New museum exhibit goes behind the scenes and behind the camera :::::::::::::::::::::::::::::::::
Tired of watching movies? Try making them. Imagine this: A long row of bright, florescent studio lights beams down on you as you sit in a Parisian café with someone you've never met. Behind the large camera in front of you is about 30 people, suddenly from the shadows a woman shouts: "Action!"
This is just part of the Museum of Science and Industry's new exhibit, "Action: An Adventure in Moviemaking."
"There are theme park attractions and glitzy museums which only show the wow, but they don't show you how or why." says John Beckman, the exhibit's curator. "We want to put the how behind the wow."
The $2.6 million, 12,000 foot exhibit at the museum, 57th Street and Lake Shore Drive, is a behind-the-scenes look at movie-making for families.
(Parents be warned: There are scary masks, including a graphic decomposing head progression, and a presentation on how movie makeup can change an average-looking man into a monstrous, puss-oozing zombie. You be the judge, but this is probably best for kids age 8 or above.)
Divided into several parts, you begin the exhibit by passing through thick soundstage doors to a small theatre. There you see a short film made for the exhibit and hosted by award-winning director Ridley Scott, whose credits include, "Alien," "Thelma & Louise" and "Black Hawk Down." Scott, on the set of his latest production, tells viewers about the many people required to make a movie, from script writers to best boys, key grips, makeup designers and storyboard technicians. Scott's message is simple: If you have the passion to follow your dream, fame and money can follow.
"We want kids and parents to be inspired about potential career paths in movies," says Beckman. "There are so many people involved with movies, it's not just about the star and the director ... there's a team of very talented collaborators behind movies."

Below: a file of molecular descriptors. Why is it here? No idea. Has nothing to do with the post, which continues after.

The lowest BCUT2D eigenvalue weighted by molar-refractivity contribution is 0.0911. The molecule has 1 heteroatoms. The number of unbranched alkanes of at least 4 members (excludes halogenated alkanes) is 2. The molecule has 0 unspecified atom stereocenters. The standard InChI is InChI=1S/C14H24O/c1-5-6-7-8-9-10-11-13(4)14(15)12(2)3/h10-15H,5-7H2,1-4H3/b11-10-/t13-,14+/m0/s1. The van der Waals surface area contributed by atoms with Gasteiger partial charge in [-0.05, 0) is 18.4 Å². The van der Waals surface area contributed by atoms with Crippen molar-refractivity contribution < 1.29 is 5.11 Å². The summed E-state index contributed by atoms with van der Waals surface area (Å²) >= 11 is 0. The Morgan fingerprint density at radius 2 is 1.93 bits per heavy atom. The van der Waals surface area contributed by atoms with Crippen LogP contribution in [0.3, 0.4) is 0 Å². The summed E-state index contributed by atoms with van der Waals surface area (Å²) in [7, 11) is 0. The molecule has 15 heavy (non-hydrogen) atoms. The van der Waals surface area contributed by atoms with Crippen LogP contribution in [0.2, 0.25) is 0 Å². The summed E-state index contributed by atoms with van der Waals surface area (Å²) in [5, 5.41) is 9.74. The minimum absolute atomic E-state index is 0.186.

As you walk through the rest of the exhibit, you learn how an Oscar is made, take a personality test to see which actor you are most similar to and hear a presentation on movie sound. The main attraction, however, is making a movie.
Audience members are plopped down in a Parisian cafe to make "Escape from Zircon" on a soundstage-a huge room packed with costumes and cameras.
A small woman seated in a director's chair calls for volunteers to play the protagonists, grabs the extras and recruits the behind-the-camera crew. The audience goes scene by scene for half an hour making the movie, and then previews their work while hearing information on what narration, effects editing and storyboard design does to the final product.
"I loved watching the video of the movie we did. It was funny to watch all the stuff put together and see how it works," says visitor, Mark Dore, 10. Mark's mother, Tamra Dore, also gave it a thumbs up. "It is a lot of fun to do as a family," she says looking through the exhibit's gift shop. "And there are parts for all different ages. They'll learn something about all that goes on in a movie."
On Friday, Saturday and Sunday, you can meet industry professionals, including actors, animal trainers, directors, costume designers and makeup artists, check the schedule on the museum's Web site, www.actionexhibit.org.
If you just want to watch a film, come to the museum's lawn at 7 p.m. July 28 for "Shrek." Also, check with your local park district to see if it has an outdoor family film festival. In Chicago, visit www.chicagoparkdistrict.com.
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